There Once Was a World

What I Learned from the Final Generation of Jews Who Lived in Lithuania

There is a wonderful Jewish library in Scottsdale, Arizona, near my home. The librarian, Elaine, allowed me to borrow this book, There Once Was a World, about the Jews who lived in the Lithuanian village of Eishyshok, until one terrible day in 1941. I learned a lot about humanitarian societies that Jews in Eishyshok organized and maintained until the end.

It was pretty hard to read this book. The German army killed everyone in the village in September 1941. It is impossible to look at the faces in the photos and remain unmoved by the caption below most of them. The title is a lament for an entire world of Jews that perished from Eastern Europe in World War 2.

All 5000 Jews in Eishyshok were killed that September day. There are no words. What does it mean for us to say, “Never again?” The words sound hollow when the assaults on life and liberty in the Ukraine have made the whole world wonder if humanity has made much progress after all. We are worms, and worse, for Christ our Master taught us the Sermon on the Mount and the Lord’s Prayer and the Golden Rule. God deliver us from evil.

School Girls, Eishyshok, Lithuania. These girls were murdered by German soldiers in September 1941.

When we worms do make progress—when good is achieved—it often comes about because people of good will start small, humanitarian associations. Jews have been forming these kinds of associations since Bible times. In the Lithuanian village of Eishyshok Jews organized small associations—havurot—to do good. What they achieved may not look like much in the eyes of the world, but their ability to make a difference is an inspiration for me.

Here are some of the wonderful humanitarian societies organized by 19th century and 20th century Jews in Eishyshok:

  • Biker Holim (Visiting the sick).
  • Lina Zeddek (The Righteous Bedside).
  • Ezrat Yoledet (Aiding a Woman at Childbirth).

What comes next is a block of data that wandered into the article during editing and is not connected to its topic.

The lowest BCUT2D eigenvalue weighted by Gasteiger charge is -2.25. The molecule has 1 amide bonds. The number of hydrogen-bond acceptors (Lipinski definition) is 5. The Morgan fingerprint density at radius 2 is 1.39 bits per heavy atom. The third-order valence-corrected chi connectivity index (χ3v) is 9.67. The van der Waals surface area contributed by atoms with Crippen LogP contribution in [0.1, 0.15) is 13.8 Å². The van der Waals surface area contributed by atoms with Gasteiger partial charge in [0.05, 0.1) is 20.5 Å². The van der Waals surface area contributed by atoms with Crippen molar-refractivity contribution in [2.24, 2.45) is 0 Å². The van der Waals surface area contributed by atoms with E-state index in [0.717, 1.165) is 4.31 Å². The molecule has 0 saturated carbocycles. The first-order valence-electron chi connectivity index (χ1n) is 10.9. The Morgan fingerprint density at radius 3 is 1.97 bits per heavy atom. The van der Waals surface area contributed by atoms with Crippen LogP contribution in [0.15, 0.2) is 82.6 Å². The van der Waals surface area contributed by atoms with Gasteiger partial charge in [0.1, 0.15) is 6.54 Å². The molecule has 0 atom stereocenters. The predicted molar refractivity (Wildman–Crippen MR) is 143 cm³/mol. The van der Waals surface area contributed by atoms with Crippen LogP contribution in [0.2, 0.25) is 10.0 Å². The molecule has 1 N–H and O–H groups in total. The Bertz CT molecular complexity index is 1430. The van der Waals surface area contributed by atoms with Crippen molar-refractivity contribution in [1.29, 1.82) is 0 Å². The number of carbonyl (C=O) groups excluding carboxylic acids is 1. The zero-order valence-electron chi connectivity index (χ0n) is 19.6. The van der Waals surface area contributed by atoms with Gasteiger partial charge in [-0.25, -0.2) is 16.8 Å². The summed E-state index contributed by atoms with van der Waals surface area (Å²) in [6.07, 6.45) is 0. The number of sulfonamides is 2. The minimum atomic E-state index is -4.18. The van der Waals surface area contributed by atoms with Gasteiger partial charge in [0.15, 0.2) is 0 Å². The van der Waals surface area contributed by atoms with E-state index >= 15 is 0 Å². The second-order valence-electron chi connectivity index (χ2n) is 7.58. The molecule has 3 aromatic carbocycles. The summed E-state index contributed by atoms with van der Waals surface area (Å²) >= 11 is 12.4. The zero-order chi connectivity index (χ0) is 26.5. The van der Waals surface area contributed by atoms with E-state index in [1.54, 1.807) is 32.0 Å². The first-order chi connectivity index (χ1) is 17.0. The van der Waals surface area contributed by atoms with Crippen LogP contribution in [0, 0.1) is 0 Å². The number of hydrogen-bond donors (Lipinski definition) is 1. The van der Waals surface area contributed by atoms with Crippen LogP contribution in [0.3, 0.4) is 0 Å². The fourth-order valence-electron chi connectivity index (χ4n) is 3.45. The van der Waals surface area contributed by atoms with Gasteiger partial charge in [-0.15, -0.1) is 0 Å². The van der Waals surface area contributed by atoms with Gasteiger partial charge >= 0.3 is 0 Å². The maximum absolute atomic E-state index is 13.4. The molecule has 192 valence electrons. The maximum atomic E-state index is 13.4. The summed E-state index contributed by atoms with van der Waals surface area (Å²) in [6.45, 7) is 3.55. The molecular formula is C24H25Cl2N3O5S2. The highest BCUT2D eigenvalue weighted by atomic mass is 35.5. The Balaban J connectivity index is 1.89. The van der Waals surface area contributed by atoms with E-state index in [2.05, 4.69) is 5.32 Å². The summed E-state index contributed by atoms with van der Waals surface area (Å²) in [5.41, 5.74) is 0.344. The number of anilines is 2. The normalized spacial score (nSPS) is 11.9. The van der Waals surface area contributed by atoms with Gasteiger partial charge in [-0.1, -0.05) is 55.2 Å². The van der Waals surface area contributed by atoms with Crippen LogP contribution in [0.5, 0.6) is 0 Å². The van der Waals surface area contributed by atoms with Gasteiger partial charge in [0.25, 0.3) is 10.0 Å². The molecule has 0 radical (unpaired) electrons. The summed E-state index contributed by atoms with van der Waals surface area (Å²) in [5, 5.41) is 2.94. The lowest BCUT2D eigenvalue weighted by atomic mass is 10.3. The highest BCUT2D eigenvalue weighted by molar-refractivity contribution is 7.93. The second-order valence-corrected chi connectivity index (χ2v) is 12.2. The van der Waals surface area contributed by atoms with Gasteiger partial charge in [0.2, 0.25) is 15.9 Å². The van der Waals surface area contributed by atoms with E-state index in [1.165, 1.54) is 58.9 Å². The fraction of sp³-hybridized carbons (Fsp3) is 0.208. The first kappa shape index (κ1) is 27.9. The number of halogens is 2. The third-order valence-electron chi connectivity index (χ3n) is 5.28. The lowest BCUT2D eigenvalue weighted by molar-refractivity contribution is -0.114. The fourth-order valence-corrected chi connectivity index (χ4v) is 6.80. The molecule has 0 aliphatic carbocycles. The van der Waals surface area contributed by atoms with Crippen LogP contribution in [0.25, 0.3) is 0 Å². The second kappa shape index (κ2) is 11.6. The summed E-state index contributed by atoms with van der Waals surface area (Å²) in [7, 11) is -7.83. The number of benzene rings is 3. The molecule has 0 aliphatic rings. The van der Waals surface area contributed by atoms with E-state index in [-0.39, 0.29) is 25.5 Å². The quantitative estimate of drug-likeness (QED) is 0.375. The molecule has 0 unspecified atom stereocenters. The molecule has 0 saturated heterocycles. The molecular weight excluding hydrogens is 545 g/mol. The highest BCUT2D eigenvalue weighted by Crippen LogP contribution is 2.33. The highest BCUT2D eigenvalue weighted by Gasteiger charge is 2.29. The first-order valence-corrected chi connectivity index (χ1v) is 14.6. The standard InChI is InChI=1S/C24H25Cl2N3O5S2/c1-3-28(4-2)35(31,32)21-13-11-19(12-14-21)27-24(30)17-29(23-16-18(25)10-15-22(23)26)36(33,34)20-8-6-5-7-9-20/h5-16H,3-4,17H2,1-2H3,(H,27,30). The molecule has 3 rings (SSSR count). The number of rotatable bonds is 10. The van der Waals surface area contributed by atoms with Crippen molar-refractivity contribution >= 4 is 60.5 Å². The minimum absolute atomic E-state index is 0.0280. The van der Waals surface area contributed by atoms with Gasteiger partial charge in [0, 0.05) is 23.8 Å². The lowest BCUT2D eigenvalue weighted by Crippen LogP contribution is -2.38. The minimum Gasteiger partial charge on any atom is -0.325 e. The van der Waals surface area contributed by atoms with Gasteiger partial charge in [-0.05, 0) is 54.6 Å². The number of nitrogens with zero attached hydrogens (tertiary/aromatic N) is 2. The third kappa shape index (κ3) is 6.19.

• Hakhnasat Kalla (Providing a Dowry).
  • Malbish Arumim (Clothing the Naked).
  • Maot Hittim (Wheat Money).
  • Hakhnasat Orhim (Hospitality Society) and Hekdesh (Homeless Shelter).
  • The Hevrah Kaddishah society assures the dignified burial for the dead. The origin of this group dates from antiquity.
  • Gemilut Hessed (Practicing Kindness).
  • Pidyon Shvuyim (Ransoming the Captives). The ransoming of captives is considered to be one of the most sacred obligations of a Jewish community—a higher duty, by law, than the feeding and clothing of the poor.
  • Billige Kikh (Soup Kitchen).
  • Bnei Hail (Sons of Valor). This was organized to give trauma care to the great number of wounded, shell-shocked Jewish soldiers who returned to Eishyshok. after World War I.
  • Hevrah Beni Avraham Shmuel Anshei Eishyshker. This society was formed by Jewish emigrants in New York in 1891, to send money back to Eishyshok. It was “half benevolent society, half lodge or clubhouse. It brought men together for purposes both practical and nostalgic. The society was named for a rabbi who was well-regarded by the emigrants.”

We can do more good for others when we organize ourselves into small, appropriate humanitarian societies. Jews have these two kinds of structures: the synagogue and the voluntary organizations, or hevrah.